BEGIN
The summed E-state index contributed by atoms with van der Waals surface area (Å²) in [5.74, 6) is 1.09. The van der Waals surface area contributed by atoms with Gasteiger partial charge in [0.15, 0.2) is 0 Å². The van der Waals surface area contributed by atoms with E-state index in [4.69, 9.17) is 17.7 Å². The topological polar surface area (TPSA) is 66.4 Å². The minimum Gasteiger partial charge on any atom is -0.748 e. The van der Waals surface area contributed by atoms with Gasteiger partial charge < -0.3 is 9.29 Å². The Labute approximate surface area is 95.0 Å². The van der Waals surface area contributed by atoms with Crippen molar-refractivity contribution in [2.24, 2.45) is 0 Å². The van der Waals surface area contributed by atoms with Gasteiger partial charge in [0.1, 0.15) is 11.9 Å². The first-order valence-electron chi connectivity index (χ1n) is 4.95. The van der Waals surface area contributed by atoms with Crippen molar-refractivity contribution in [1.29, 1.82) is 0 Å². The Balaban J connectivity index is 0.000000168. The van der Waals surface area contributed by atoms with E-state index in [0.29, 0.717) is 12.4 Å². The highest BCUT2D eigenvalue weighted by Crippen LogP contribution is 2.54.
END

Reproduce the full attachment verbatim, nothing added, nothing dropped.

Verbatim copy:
The summed E-state index contributed by atoms with van der Waals surface area (Å²) in [5.74, 6) is 1.09. The van der Waals surface area contributed by atoms with Gasteiger partial charge in [0.15, 0.2) is 0 Å². The van der Waals surface area contributed by atoms with E-state index in [4.69, 9.17) is 17.7 Å². The topological polar surface area (TPSA) is 66.4 Å². The minimum Gasteiger partial charge on any atom is -0.748 e. The van der Waals surface area contributed by atoms with Gasteiger partial charge < -0.3 is 9.29 Å². The Labute approximate surface area is 95.0 Å². The van der Waals surface area contributed by atoms with Crippen molar-refractivity contribution in [2.24, 2.45) is 0 Å². The van der Waals surface area contributed by atoms with Gasteiger partial charge in [0.1, 0.15) is 11.9 Å². The first-order valence-electron chi connectivity index (χ1n) is 4.95. The van der Waals surface area contributed by atoms with Crippen molar-refractivity contribution in [1.29, 1.82) is 0 Å². The Balaban J connectivity index is 0.000000168. The van der Waals surface area contributed by atoms with E-state index in [0.29, 0.717) is 12.4 Å². The highest BCUT2D eigenvalue weighted by Crippen LogP contribution is 2.54.